When my great grandfather passed, Ma Honey became a widow at 41 in the segregated South with a fifth grade education. She lived in a “shot gun house,” made of wood sitting on cinderblocks where you could shoot from the front to the back of the house without hitting a thing. There was no indoor plumbing until the 1960’s. Her daughter, my grandmother, lived in a similar house next door, with her husband, Frank Williams, and her two sons, Frank Jr., my dad, and Nathaniel, my uncle.
Ms. Thelma said Miss Honey was the hardest working woman she ever knew. After Hamp Sr. died in 1934, she began hand washing and pressing clothes and linen for white folks from the other side of the railroad tracks. They dropped off their dirty laundry in the morning and picked them up, clean and crisp, the next day, seven days a week. She also barbequed ribs in the pit and sold them on the weekend. White and Black folks lined up down the block to buy her BBQ sandwiches. My great uncle, Hamp Jr., worked for Seaboard Railroad like his dad–and Ma Honey saved his money too.
Ma Honey did whatever she could to make a living and invested her money in real estate. Ms. Waters and many others from Indiantown said Miss Honey was an inspiration, especially for Black women. The only other Black proprietors and landowners in Booker Park were men. Even they admired her.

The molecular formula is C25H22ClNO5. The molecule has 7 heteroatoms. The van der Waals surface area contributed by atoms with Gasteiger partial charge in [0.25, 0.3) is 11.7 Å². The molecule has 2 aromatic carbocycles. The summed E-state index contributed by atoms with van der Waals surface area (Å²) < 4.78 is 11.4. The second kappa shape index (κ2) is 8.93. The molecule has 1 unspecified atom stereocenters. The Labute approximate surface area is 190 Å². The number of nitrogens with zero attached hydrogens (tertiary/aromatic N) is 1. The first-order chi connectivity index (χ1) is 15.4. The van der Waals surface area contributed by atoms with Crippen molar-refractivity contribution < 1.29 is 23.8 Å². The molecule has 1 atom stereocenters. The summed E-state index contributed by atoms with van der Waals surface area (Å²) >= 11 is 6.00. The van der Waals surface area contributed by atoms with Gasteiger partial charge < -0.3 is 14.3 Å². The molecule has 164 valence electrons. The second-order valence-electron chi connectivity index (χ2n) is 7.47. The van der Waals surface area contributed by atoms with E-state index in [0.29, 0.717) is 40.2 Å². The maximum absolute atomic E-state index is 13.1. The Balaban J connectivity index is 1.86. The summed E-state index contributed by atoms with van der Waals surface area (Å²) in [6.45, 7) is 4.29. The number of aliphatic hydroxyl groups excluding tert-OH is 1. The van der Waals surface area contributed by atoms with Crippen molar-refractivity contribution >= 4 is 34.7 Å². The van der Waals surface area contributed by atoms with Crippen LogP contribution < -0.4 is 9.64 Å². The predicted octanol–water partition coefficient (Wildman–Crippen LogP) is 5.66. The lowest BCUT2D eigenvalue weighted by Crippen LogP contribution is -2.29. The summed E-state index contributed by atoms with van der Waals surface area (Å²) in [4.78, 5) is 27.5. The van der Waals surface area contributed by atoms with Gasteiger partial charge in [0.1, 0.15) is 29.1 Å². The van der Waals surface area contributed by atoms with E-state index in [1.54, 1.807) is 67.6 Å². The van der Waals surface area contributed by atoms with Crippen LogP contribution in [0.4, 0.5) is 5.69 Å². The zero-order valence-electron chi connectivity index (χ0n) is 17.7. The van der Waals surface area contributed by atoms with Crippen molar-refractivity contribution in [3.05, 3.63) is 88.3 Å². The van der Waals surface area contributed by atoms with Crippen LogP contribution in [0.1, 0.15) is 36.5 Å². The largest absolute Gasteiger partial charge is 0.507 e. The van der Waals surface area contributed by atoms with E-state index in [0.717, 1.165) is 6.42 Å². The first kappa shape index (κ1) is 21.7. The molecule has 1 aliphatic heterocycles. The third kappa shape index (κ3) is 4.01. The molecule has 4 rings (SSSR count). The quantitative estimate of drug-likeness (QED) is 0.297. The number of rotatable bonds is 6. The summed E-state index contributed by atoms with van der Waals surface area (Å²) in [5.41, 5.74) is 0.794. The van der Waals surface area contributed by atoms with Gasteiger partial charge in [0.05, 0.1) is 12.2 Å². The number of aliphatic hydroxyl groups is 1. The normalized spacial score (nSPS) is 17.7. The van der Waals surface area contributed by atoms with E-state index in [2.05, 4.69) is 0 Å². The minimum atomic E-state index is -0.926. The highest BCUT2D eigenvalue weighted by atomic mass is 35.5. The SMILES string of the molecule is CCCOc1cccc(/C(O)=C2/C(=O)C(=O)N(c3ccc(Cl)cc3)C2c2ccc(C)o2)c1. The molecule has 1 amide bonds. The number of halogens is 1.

I lost touch with the enduring role that Ma Honey played in my life, partially because she achieved most of her success before I was born, so I took it for granted. But the bigger reason is because of the condescending reaction I experienced when I arrived at Brown University–an Ivy League institution–to my Indiantown roots. Sadly, I was embarrassed. I carried that insecurity around for 30 years, until the artist kept pressing me for a better answer than my resume.
I now realize that I got my work ethic and learned basic economics from Ma Honey. She took whatever job she could find to make money in the segregated South. She invested to make more money. She bought food in bulk and sold at retail. She bought real estate for rental income. She built wealth over time. Clearly, Ma Honey’s wealth was not the height of wealth I would see or experience in my lifetime, but remains a substantial accomplishment for a young Black widow in the segregated South. Her wealth protected my family and allowed my dad to go to Industrial High School in West Palm Beach, when there was no Black high school in Indiantown or the surrounding Martin County.
My childhood experience with Ma Honey is one of my greatest assets and my lack of acknowledgement of her enduring role in my life is one of my greatest embarrassments.
For many Black women who are first-generation college graduates or the first generation to go to integrated colleges and work in corporate America, we can feel a sense of shame about our family history. We were raised to believe that “their ice is colder” and that white colleges and businesses are better. That’s so unfortunate. I tell the story of Ma Honey often to young folks to make sure they don’t make the same mistake. There’s power in our history. We all have a Ma Honey in our lives.
Teri Williams is president, COO, and serves on the board of directors of OneUnited Bank, America’s largest Black owned-bank.